The starting point for Peter Mussbach’s 2003 production of La Traviata for the Aix-en-Provence festival is his knowledge, as one trained as a medical doctor, of the effects of TB on a person’s appearance. He argues that the disease produces a strange kind of beauty with the skin translucent and pale. So, here Mireille Delunsch, as Violetta, wears a white dress, a platinum wig and very pale powder throughout while everyone else is dressed in black. Couple this with a high contrast and highly dramatic lighting plot and very sparse sets and you have the essence of the “look”. The blocking and Personenregie reinforces this with Violetta often appearing to be an ethereal, not quite solid, presence surrounded by a rather coarse material world.
Mozart’s Die Entführung aus dem Serail is perhaps the most difficult of his major operas to bring off successfully. I dealt with some of the issues in a review of Hans Neuenfel’s production so I won’t repeat myself here. Jérôme Deschamps and Macha Makeïff’s production for the Aix-en-Provence Festival, filmed in 2004, has several interesting features that cast an interesting light on the main characters. The most drastic is the treatment of Osmin. Here he’s rather dignified and far from the fat, brutal, somewhat comic lecher of convention. That side of his character is conveyed by five, mostly silent, sidekicks. These guys are everywhere, portraying both Osmin’s baser nature and the “walls have eyes and ears” aspects of the story. They are made to look rather dim and get some fairly funny business to play with. Next we have Bassa Selim played by a dancer. This makes it easier to portray him as sensitive but not a wimp through the use of extremely virile choreography. Clever! Finally, both Pedrillo and Blondchen are sung by people of colour. That can’t be a coincidence. It certainly puts a very interesting spin on the confrontation between Osmin and Blondchen about how English girls are different from Turks. These ideas are played out against rather dramatically colourful sets and costumes with lots of comic business to make a fast paced and enjoyable romp that makes one think just enough about the underlying meanings.
A few weeks ago I reviewed Phillippe Béziat’s documentary traviata et nous, about the making of the 2011 Aix festival La Traviata. I’ve now had a chance to watch the DVD of the finished product and it’s superb. Forget those Traviatas in which a star soprano simpers vacuously across an overstuffed set, this is compelling drama. François Sivadier’s production is dark, dangerous and incredibly moving. Natalie Dessay’s Violetta is a terrifyingly intense portrait of a woman who knows from the beginning she is dying in “this desert which is known to men as Paris”. There is no further need for heavy symbolism to remind us of the centrality of death to the piece which makes an interesting contrast with Willy Decker’s famous production.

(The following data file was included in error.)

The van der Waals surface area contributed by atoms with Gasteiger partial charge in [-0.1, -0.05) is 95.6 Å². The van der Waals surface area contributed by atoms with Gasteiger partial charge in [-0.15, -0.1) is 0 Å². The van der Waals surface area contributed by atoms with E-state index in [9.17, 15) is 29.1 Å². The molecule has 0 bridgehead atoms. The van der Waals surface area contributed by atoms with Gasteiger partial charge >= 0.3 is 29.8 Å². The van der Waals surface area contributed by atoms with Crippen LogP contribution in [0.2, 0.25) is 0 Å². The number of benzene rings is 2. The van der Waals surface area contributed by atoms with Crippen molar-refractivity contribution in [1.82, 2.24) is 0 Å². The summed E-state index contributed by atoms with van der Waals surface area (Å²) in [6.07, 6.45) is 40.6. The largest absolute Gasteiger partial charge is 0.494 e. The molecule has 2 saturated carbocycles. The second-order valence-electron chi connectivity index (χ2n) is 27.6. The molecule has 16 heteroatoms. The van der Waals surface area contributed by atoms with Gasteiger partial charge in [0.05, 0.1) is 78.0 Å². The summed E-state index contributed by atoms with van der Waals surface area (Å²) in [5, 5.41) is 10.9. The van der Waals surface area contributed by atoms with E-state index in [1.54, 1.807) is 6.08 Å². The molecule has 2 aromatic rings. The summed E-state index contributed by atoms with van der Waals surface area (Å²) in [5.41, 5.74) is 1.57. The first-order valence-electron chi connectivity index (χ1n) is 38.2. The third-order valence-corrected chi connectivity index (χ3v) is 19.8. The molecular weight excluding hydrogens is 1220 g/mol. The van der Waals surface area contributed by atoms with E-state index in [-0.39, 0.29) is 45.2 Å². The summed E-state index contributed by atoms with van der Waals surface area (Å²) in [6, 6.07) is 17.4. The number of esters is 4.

Richard Strauss’ Die Frau ohne Schatten is a problematic work on many levels. Hofmannsthal’s complicated and heavily symbolic libretto places considerable demands on both audience and director. There are ideas about women, marriage and child bearing in the libretto that sit very uncomfortably with modern audiences. It’s also a beast to cast requiring not just a truly Helden tenor and soprano but a second soprano of almost equal heft who can handle some fairly tricky coloratura. It’s also long and requires a large orchestra. In some ways it’s surprising that it gets performed as often as it does although when done well it’s a piece of quite extraordinary beauty and power.
It’s really hard to know where to start with Hans Neuenfels’ Die Fledermaus. It’s a prodcuction that enraged the more conventional patrons when it opened at the Salzburg Festival in 2001. It even provoked a “false pretences” lawsuit! There is so much going on that it almost seems to call for a catalogue raisonnée of the various scenes though one fears that would actually be both tedious and unhelpful. Let’s try instead to explore it thematically. Neuenfels takes very considerable liberties with the libretto. A lot of dialogue is cut, a lot is added and numerous non-canonical characters are inserted. That’s just a start.
Jonathan Kent sets his 2011 Glyndebourne production of The Turn of the Screw in the 1950s. It’s effective enough especially when combined with Paul Brown’s beautiful and ingenious set and Mark Henderson’s evocative lighting. The set centres on a glass panel which appears in different places and different angles but always suggesting a semi-permeable membrane. Between reality and imagination? Knowledge and innocence? Good and evil? All are hinted at. A rotating platform allows other set elements to be rapidly and effectively deployed. There’s also a very clever treatment of the prologue involving 8mm home video.
Handel’s Belshazzar, written as an oratorio, was staged at the Aix-en-Provence festival in 2008. It works really well as a stage work. The plot is straightforward but dramatic. Impious Babylonian king Belshazzar is being besieged by the virtuous Cyrus of Persia. Babylon is impregnable but a combination of Babylonian impiety and divine intervention on behalf of Cyrus(*) leads to Cyrus’ capture of the city, the death of Belshazzar and, almost incidentally, the liberation of the Jews.